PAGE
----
I've made a couple of websites for early/mid-career professors.
As with many website projects, there was consultation needed in the "What does the client want?" stage. Like you, they wanted something to match the "industry standard" for people in their position. So we did some research. I looked up a few dozen professors, PhD candidates, and postdocs in their field and from their institution and took notes. I also looked at specific institutions and specific professors they mentioned.
In general, the existing sites were more formal than casual (except in photo choices), they absolutely all included a CV given its necessity in job-hunting, they were mostly simple in design, and more than half were a single page. The younger they were, the more they tended to have interesting designs. I may also have imagined that the young were more formal, not yet feeling the freedom to play and risk seeming unserious. Many of the clunkiest were the highly limiting templates provided cheaply or freely by the institution, but sometimes those were better than what the person might have come up with; some people had evidently learned basic HTML circa 2001.
WIth this information, one of my professors decided to match the majority fairly exactly, and the other to just slightly one-up it. Neither wanted to stray too far from the boundaries we'd researched, turning down more modern features like a dynamically filterable list of publications.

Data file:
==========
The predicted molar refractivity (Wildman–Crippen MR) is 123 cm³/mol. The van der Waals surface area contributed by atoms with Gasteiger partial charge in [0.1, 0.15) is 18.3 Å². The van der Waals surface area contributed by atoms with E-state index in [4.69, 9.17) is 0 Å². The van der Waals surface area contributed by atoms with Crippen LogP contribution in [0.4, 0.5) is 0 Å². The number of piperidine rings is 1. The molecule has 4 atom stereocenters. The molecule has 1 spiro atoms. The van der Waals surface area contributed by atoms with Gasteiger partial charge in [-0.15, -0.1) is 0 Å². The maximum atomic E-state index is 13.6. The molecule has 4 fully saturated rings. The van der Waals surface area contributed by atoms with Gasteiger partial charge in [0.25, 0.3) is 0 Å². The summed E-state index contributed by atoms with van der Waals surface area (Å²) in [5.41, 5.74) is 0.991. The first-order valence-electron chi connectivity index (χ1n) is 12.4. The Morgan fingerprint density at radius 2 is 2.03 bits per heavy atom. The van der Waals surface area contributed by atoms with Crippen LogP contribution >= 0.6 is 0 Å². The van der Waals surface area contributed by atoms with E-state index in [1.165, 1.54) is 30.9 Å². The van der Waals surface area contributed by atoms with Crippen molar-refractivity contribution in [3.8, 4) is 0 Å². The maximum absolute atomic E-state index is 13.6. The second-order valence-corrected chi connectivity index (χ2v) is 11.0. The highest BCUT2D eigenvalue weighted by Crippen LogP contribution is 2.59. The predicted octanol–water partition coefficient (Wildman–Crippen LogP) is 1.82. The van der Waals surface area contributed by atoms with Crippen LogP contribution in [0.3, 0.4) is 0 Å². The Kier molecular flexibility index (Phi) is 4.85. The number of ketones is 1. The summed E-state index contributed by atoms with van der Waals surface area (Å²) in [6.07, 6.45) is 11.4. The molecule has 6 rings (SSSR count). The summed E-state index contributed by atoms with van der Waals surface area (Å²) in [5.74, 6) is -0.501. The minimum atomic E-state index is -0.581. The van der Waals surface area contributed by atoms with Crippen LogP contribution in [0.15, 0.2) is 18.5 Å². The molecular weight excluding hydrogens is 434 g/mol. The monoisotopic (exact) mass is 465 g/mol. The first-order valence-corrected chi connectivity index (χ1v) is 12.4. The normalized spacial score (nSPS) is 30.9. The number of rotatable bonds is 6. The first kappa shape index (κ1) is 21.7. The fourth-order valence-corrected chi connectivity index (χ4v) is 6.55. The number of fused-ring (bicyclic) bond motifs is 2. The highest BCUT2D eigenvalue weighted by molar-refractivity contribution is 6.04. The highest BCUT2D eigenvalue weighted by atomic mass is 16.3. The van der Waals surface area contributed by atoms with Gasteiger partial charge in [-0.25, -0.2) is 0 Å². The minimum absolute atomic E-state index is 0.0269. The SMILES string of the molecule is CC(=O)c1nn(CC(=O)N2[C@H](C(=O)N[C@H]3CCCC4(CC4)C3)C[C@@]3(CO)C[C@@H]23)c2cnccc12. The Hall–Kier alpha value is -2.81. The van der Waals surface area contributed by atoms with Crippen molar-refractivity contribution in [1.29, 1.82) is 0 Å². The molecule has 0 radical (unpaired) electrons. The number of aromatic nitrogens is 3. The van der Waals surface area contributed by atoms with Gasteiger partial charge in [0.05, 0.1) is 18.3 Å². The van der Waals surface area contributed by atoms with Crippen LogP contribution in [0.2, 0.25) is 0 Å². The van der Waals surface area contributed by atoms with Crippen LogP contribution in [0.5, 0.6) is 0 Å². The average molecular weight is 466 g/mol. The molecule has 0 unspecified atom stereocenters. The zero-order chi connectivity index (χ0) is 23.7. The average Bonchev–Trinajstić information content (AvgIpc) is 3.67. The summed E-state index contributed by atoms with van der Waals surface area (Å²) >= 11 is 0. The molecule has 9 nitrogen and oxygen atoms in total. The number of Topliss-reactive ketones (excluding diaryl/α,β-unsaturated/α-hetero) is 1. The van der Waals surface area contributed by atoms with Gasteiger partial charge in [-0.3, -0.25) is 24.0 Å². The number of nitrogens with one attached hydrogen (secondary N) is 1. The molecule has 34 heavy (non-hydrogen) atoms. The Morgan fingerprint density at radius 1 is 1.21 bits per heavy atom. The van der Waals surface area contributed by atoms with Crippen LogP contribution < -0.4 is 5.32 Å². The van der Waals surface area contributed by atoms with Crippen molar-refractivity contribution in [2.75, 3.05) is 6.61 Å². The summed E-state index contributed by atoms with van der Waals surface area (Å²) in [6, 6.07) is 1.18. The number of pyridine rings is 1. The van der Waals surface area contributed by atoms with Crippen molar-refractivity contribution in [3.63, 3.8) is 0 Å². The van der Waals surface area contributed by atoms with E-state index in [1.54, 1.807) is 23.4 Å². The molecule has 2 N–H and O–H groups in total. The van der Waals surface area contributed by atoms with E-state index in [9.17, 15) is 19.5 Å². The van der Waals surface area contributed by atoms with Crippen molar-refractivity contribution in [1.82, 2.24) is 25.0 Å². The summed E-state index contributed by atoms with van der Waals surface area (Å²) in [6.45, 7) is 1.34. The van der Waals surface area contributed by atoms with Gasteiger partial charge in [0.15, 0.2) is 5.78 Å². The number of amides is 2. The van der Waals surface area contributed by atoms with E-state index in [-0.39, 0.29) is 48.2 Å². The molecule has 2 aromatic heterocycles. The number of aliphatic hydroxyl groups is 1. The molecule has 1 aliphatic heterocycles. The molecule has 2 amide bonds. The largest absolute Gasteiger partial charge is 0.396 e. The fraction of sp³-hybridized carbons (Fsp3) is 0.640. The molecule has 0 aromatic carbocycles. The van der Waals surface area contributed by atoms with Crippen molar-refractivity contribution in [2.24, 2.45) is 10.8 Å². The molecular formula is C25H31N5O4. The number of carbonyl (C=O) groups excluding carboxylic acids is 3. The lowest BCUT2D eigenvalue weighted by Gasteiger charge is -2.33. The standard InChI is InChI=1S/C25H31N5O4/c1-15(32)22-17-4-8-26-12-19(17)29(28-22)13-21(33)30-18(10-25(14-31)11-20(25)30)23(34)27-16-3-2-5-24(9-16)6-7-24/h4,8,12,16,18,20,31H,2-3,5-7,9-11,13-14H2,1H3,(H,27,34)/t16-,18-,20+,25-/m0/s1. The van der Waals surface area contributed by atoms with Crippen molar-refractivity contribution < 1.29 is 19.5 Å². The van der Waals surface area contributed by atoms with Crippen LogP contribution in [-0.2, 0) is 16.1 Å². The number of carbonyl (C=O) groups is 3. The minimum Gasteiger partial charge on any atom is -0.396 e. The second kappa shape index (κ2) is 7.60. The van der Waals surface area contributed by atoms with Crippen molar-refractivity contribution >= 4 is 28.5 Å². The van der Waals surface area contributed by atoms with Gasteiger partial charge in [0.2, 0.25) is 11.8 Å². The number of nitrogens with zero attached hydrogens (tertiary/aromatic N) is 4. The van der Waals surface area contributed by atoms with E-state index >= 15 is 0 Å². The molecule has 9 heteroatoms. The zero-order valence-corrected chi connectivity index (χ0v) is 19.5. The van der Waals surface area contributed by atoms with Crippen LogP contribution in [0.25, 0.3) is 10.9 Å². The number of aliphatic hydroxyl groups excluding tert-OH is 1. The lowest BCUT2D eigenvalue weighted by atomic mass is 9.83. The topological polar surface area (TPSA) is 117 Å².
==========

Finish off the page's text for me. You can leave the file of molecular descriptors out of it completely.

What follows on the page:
One quick frame challenge for you is that I'm not sure if by "personal webpage" you mean to distinguish it from a professional one. Only one person in my research had two sites, and it was confusing, particularly since the content was largely the same, so it was hard to tell which was more up to date or authoritative. There's no need to divide your web presence unless you have a hobby to share that's totally unrelated to your work. If the goal is to make you findable by other researchers and institutions, make it professional.
And finally, let me draw your attention to my earlier "in their field" and "from their institution". You can add "at your career stage" if you like (or not if you want to be aspirational). My findings may not match yours when factoring in those things. I suggest you spend a couple of hours skimming a bunch of academics' websites taking notes on what's there and how it's presented. Find out what's appropriate for where you are, and set that as your baseline. If you find that 10% of people in your position put up a CV, leave it out. If 90% of them include it, start making yours presentable. And bookmark the sites you find most effective.